Electronics navigation systems are also essential to inform mariners of their immediate surroundings and must work perfectly at all times. For example, deep-sea fishers use SONAR (or fishfinder) equipment to identify the optimal location for their catch. These acoustic devices detect reflected pulses of sound to locate underwater objects, such as fish. Without these devices, fishers would be operating blind and waste precious time and financial resources.

 

Concerns for marine electronics manufacturers

PCB

PCB assemblies fitted in to plastic cases and the next phase will be to add the potting

The ever-increasing electronic content and continuous technological advancements in the marine sector make it one of the most challenging markets to manufacture for. Plus, as the sub-assemblies supplied for use in marine mechanical and electrical systems are critical to the seamless performance of navigation technology, safety and security, guaranteeing high-quality, zero-defect production is crucial.

Many maritime electrical devices rely on components and sub-assemblies like printed circuit boards (PCBs) and cable assemblies. Given the nature of their usage and exposure to the elements, marine products must be built robustly to withstand wind, hydrostatic pressures and ultraviolet light. However, one of the most significant challenges facing manufacturers is salt spray. Saltwater is far more corrosive than freshwater, so this is a crucial consideration when manufacturing marine electronics.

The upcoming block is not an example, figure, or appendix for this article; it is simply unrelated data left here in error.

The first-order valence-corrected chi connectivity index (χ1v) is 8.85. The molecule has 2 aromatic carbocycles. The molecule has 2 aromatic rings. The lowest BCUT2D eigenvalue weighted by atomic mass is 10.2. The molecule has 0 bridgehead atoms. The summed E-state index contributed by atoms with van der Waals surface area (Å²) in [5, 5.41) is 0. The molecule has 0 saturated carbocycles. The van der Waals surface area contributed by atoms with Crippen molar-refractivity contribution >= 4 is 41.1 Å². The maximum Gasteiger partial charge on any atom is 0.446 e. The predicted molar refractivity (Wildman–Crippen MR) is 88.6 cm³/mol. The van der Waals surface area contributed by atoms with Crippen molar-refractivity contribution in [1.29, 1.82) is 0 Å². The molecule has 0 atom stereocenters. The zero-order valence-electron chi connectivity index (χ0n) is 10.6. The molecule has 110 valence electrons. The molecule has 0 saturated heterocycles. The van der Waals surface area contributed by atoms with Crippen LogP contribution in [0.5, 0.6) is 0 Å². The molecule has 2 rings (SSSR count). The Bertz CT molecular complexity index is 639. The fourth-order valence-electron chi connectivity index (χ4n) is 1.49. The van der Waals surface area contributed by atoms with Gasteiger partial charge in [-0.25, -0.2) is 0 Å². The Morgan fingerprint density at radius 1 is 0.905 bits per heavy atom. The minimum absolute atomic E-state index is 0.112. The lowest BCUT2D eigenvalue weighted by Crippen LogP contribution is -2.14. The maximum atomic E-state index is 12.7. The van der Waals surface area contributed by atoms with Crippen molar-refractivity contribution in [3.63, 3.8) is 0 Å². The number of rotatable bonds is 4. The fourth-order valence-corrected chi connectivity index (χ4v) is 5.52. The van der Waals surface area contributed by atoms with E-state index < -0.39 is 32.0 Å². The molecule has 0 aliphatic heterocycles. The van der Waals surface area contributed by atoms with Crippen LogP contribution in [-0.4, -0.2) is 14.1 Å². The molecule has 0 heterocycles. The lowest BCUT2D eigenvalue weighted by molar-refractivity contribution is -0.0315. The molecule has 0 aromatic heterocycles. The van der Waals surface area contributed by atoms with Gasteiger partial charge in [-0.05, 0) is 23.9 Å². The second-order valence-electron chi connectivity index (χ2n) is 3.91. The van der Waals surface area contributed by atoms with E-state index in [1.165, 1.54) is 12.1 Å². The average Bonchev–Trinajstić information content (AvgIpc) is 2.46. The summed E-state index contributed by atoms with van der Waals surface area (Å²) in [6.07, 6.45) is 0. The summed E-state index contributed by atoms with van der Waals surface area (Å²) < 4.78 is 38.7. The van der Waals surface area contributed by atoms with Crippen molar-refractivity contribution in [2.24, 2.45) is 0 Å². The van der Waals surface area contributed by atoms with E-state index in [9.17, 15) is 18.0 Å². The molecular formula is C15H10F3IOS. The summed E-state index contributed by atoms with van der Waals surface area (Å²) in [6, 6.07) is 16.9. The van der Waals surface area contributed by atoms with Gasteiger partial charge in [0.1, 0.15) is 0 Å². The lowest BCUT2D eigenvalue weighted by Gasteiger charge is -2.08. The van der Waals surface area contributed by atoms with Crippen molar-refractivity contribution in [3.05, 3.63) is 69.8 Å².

Integral PCBs can be coated to protect against corrosion using overmoulding — an encapsulation process whereby the assembly is placed in a specially manufactured aluminium mould tool and surrounded with a liquid compound to create a protective barrier. Overmoulding PCBs is a unique, specialist skill, but it is essential for manufacturers wanting to protect electronics in the marine market.

Ingress protection is also a vital consideration in this field to ensure product performance and reliability. Products that will be subject to extensive water spray or powerful high-pressure water and steam jets will require the highest ingress protection ratings of IP68 and IP69K to ensure they remain fit for use.

PBC

Another potted assembly

As part of the encapsulation process, manufacturers can utilise multiple materials and techniques to create additional layers that protect against corrosion and ingress. For instance, softer materials can be used for the inside layer to provide better protection and sealing properties, whilst harder materials can offer better durability for the outer layer.

Damage from ultraviolet light is another issue for marine manufacturers to tackle; the materials used for overmoulding must be able to withstand long-term, consistent exposure to ultraviolet light without fading. Equally, manufacturers must take wind speeds into account when creating products. For example, cable assemblies running along a mast need to be small and lightweight to avoid tilting the boat — particularly in high wind conditions.

In harsh marine environments where devices and machinery are relied on for safety and productivity, these considerations are imperative for marine electronics manufacturers to ensure the safe delivery and operation of equipment at sea.

When providing modules and sub-assemblies for the marine sector, EC Electronics only manufactures electronics to the highest quality levels — including IPC-A-610 standards for PCB assemblies and IPC/WHMA-A-620 for cable assemblies.